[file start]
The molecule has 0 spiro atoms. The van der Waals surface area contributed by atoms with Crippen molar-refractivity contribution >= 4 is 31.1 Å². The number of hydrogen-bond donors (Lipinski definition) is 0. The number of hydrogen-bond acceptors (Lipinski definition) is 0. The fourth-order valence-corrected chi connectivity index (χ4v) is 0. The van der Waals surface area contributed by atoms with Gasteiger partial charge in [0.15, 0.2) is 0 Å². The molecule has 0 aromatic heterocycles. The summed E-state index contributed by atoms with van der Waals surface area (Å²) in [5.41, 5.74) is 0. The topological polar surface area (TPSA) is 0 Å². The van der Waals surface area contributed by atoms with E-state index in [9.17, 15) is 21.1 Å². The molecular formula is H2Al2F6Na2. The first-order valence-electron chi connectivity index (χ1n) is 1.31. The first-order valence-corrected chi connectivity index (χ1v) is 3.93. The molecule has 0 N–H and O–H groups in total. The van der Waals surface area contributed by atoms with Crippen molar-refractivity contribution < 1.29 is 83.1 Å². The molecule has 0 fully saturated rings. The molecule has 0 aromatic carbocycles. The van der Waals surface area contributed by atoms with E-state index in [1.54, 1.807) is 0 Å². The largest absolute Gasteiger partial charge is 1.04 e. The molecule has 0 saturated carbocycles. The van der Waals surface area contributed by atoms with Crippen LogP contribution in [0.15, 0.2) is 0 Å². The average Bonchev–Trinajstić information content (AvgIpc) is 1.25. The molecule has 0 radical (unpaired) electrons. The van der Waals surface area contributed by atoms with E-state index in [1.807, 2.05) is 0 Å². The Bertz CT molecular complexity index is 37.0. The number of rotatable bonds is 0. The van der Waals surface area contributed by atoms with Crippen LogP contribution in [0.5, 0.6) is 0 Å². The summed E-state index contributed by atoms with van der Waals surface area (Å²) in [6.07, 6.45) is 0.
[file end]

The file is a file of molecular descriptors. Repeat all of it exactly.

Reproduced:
The molecule has 0 spiro atoms. The van der Waals surface area contributed by atoms with Crippen molar-refractivity contribution >= 4 is 31.1 Å². The number of hydrogen-bond donors (Lipinski definition) is 0. The number of hydrogen-bond acceptors (Lipinski definition) is 0. The fourth-order valence-corrected chi connectivity index (χ4v) is 0. The van der Waals surface area contributed by atoms with Gasteiger partial charge in [0.15, 0.2) is 0 Å². The molecule has 0 aromatic heterocycles. The summed E-state index contributed by atoms with van der Waals surface area (Å²) in [5.41, 5.74) is 0. The topological polar surface area (TPSA) is 0 Å². The van der Waals surface area contributed by atoms with E-state index in [9.17, 15) is 21.1 Å². The molecular formula is H2Al2F6Na2. The first-order valence-electron chi connectivity index (χ1n) is 1.31. The first-order valence-corrected chi connectivity index (χ1v) is 3.93. The molecule has 0 N–H and O–H groups in total. The van der Waals surface area contributed by atoms with Crippen molar-refractivity contribution < 1.29 is 83.1 Å². The molecule has 0 fully saturated rings. The molecule has 0 aromatic carbocycles. The van der Waals surface area contributed by atoms with E-state index in [1.54, 1.807) is 0 Å². The largest absolute Gasteiger partial charge is 1.04 e. The molecule has 0 saturated carbocycles. The van der Waals surface area contributed by atoms with Crippen LogP contribution in [0.15, 0.2) is 0 Å². The average Bonchev–Trinajstić information content (AvgIpc) is 1.25. The molecule has 0 radical (unpaired) electrons. The van der Waals surface area contributed by atoms with E-state index in [1.807, 2.05) is 0 Å². The Bertz CT molecular complexity index is 37.0. The number of rotatable bonds is 0. The van der Waals surface area contributed by atoms with Crippen LogP contribution in [0.5, 0.6) is 0 Å². The summed E-state index contributed by atoms with van der Waals surface area (Å²) in [6.07, 6.45) is 0.